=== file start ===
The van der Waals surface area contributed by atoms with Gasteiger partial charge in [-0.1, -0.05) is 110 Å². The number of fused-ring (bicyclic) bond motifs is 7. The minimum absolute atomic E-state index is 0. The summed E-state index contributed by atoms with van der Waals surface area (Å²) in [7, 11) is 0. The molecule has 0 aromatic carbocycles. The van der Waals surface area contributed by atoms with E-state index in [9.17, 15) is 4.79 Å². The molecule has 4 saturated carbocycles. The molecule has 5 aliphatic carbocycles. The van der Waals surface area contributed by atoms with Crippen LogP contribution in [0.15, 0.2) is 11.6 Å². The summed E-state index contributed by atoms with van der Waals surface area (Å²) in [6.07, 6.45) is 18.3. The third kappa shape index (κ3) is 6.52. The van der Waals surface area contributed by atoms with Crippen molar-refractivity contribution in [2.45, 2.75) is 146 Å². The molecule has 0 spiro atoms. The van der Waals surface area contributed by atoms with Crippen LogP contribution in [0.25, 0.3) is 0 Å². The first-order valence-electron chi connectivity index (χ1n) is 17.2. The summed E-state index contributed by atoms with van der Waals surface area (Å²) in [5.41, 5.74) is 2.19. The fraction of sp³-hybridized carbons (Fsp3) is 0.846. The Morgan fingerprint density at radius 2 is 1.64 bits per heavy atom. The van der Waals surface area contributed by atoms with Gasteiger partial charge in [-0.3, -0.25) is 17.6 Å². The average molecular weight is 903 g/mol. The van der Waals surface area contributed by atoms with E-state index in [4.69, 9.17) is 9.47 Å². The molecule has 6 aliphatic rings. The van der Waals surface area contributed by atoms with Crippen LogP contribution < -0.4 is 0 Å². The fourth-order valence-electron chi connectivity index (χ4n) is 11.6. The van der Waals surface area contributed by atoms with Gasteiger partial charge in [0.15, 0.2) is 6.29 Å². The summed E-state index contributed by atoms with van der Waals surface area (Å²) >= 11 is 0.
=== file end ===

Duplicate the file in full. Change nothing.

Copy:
The van der Waals surface area contributed by atoms with Gasteiger partial charge in [-0.1, -0.05) is 110 Å². The number of fused-ring (bicyclic) bond motifs is 7. The minimum absolute atomic E-state index is 0. The summed E-state index contributed by atoms with van der Waals surface area (Å²) in [7, 11) is 0. The molecule has 0 aromatic carbocycles. The van der Waals surface area contributed by atoms with E-state index in [9.17, 15) is 4.79 Å². The molecule has 4 saturated carbocycles. The molecule has 5 aliphatic carbocycles. The van der Waals surface area contributed by atoms with Crippen LogP contribution in [0.15, 0.2) is 11.6 Å². The summed E-state index contributed by atoms with van der Waals surface area (Å²) in [6.07, 6.45) is 18.3. The third kappa shape index (κ3) is 6.52. The van der Waals surface area contributed by atoms with Crippen molar-refractivity contribution in [2.45, 2.75) is 146 Å². The molecule has 0 spiro atoms. The van der Waals surface area contributed by atoms with Crippen LogP contribution in [0.25, 0.3) is 0 Å². The first-order valence-electron chi connectivity index (χ1n) is 17.2. The summed E-state index contributed by atoms with van der Waals surface area (Å²) in [5.41, 5.74) is 2.19. The fraction of sp³-hybridized carbons (Fsp3) is 0.846. The Morgan fingerprint density at radius 2 is 1.64 bits per heavy atom. The van der Waals surface area contributed by atoms with Gasteiger partial charge in [-0.3, -0.25) is 17.6 Å². The average molecular weight is 903 g/mol. The van der Waals surface area contributed by atoms with E-state index in [4.69, 9.17) is 9.47 Å². The molecule has 6 aliphatic rings. The van der Waals surface area contributed by atoms with Crippen LogP contribution < -0.4 is 0 Å². The fourth-order valence-electron chi connectivity index (χ4n) is 11.6. The van der Waals surface area contributed by atoms with Gasteiger partial charge in [0.15, 0.2) is 6.29 Å². The summed E-state index contributed by atoms with van der Waals surface area (Å²) >= 11 is 0.